When hydrocarbon is used as the carbon generating source, the heat contact treatment is preferably performed under a mixture gas atmosphere of ammonia gas and hydrocarbon gas as a reaction-system atmosphere, and the mixture is formed by mixing the hydrocarbon gas into the ammonia gas. The mixture rate of the hydrocarbon gas and the ammonia gas is set so that the hydrocarbon gas is 1 to 7 vol %, preferably 3 to 10 vol %, and more preferably 5 to 7 vol % of the ammonia gas. If the mixture rate is less than 1 vol %, the reaction rate is little promoted. On the other hand, if the mixture rate exceeds 70 vol %, the ammonia gas is consumed by decomposition of the hydrocarbon, and thus the reaction rate is remarkably reduced.

When the solid carbon is used as the hydrocarbon generating source, the solid carbon is subjected to a purification treatment to suppress the total impurity concentration below 10 ppm. Thereafter, quartz glass is embedded into the solid carbon, and heated under an ammonia current. The heat condition is identical to that in a case where LPG is used.

In this invention, the quartz material which is subjected to the surface treatment to improve the heat resistance may be high-purity quartz glass and quartz which are frequently used as a member for semiconductor manufacturing, and various kinds of glass mainly containing SiO2 such as high silicate glass, Vycor glass or the like may be further used.

As described above, the heat contact treatment of this invention is performed at the mixture gas atmosphere of ammonia and hydrocarbon, at the ammonia gas atmosphere under the presence of solid carbon, or at the mixture gas atmosphere of ammonia and hydrocarbon under the presence of solid carbon, however, various kinds of gas such as hydrogen gas, inert gas such as nitrogen gas, etc. may be mixed with one another, if occasion demands.

Further, the heat contact treatment of this invention is performed below 1200 C., preferably at a temperature of 700 to 1100 C., and a treatment time is suitably determined on the basis of a treatment temperature and other treatment conditions, for example, the kind, shape, volume, etc. of quartz material serving as a target to be treated, a mixture rate of ammonia gas and other gas such as hydrocarbon under a treatment atmosphere, etc. Usually, the treatment time is set to 5 to 50 hours. In general, if the treatment temperature is set to a high temperature, the treatment time can be shortened.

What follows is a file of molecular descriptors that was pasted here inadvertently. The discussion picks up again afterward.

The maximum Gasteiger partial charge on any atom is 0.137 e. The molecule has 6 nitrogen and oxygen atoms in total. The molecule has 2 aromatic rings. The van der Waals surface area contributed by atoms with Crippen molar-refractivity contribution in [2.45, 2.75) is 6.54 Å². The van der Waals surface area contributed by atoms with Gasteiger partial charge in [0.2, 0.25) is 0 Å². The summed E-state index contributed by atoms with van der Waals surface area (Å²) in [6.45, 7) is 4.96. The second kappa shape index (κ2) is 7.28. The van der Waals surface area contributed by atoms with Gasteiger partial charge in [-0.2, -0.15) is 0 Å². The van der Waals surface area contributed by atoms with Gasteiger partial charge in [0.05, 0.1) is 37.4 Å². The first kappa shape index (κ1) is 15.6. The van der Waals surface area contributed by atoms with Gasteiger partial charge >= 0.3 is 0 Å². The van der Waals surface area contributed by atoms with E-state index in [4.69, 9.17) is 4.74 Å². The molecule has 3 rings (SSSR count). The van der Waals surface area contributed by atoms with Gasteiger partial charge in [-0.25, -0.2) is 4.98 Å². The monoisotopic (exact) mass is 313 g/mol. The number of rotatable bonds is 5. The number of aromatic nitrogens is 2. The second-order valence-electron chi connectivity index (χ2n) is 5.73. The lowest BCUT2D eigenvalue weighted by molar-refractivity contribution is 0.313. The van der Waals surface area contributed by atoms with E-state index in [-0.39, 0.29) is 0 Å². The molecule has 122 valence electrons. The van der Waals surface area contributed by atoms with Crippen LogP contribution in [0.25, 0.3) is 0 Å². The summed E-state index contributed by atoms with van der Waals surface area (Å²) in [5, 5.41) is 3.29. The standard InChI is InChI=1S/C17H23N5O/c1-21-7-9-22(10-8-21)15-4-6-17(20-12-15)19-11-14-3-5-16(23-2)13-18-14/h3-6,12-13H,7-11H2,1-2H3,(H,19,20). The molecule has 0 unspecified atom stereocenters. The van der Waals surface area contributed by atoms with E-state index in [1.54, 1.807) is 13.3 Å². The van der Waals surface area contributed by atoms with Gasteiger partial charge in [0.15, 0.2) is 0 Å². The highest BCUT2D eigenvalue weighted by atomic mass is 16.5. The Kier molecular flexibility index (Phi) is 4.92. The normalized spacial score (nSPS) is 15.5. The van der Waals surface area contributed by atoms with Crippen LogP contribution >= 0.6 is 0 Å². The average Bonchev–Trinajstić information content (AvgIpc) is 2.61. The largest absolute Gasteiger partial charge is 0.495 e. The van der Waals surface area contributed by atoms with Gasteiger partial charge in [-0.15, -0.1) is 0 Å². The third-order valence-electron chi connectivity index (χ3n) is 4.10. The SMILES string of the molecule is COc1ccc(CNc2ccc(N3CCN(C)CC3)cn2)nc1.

In the quartz material which is subjected to the surface treatment of this invention, the formation of silicon oxynitride is started from the surface of the quartz material, and nitorgen is gradually diffused into the inside of the quartz material. Therefore, there is obtained a nitrogen distribution in which the nitrogen amount is highest on the surface, and is gradually reduced toward the inside of the quartz material. Accordingly, the thermal expansion coefficient of the quartz material is continuously varied from the surface thereof to the inside thereof. Therefore, even when the quartz material is subjected to the heat cycle, there is no possibility that the silicon oxynitride layer formed by the surface treatment exfoliates from the quartz material, and thus it is suitably used as a semiconductor manufacturing member or the like.

In this invention, the quartz material may be subjected to the surface treatment at two steps. In this case, a first step comprises a step of conducting the heat contact treatment on quartz material and ammonia under the presence of the carbon generating source as described above to form a silicon oxynitride layer on the quartz material, and a second step comprises a step of forming a silicon nitride film on the silicon oxynitride layer at the surface of quartz material. The second step is conducted after the first step. The quartz material obtained by the two-step surface treatment has a double (dual) layer structure that the silicon oxynitride layer is formed as an intermediate layer at the surface of the quartz material, and further the silicon nitride film is formed on the surface of the silicon oxynitride layer, and through this surface treatment, not only the surface exfoliation can be prevented, but also the heat resistance can be more improved.

That is, according to the quartz material which is surface-treated at the two steps, the minute silicon nitride film is formed on the outer surface of the quartz material on which the silicon oxynitride layer has been formed, and thus the quartz material has a higher heat resistance.

Since the thermal expansion coefficient of the silicon oxynitride (Si2 ON2) locates between the thermal expansion coefficients of quartz material and silicon nitride, there is no possibility that the silicon oxynitride layer exfoliates from the quartz material through a repetitive heat cycle, and also there is no possibility that the silicon nitride film exfoliates from the quartz material.

In this invention, the silicon nitride film forming process which is the second surface treatment step may be performed by suitably selecting a conventional method such as a CVD method or the like. Further, the silicon nitride film may be amorphous or crystalline. When the silicon nitride film is crystalline, the treatment temperature of the CVD method exceeds 1200 C., and thus quartz glass or the like may suffer thermal deformation. Therefore, it is preferable to form an amorphous silicon nitride film. Still further, in the formation of silicon nitiride film using the CVD method, it may be adopted that the heat temperature in a furnace is set to a temperature less than 1200 C. at an initial step to deposit an amorphous silicon nitride film first, and then the heat temperature is increased to 1200 C. or more to deposit a crystalline silicon nitride film.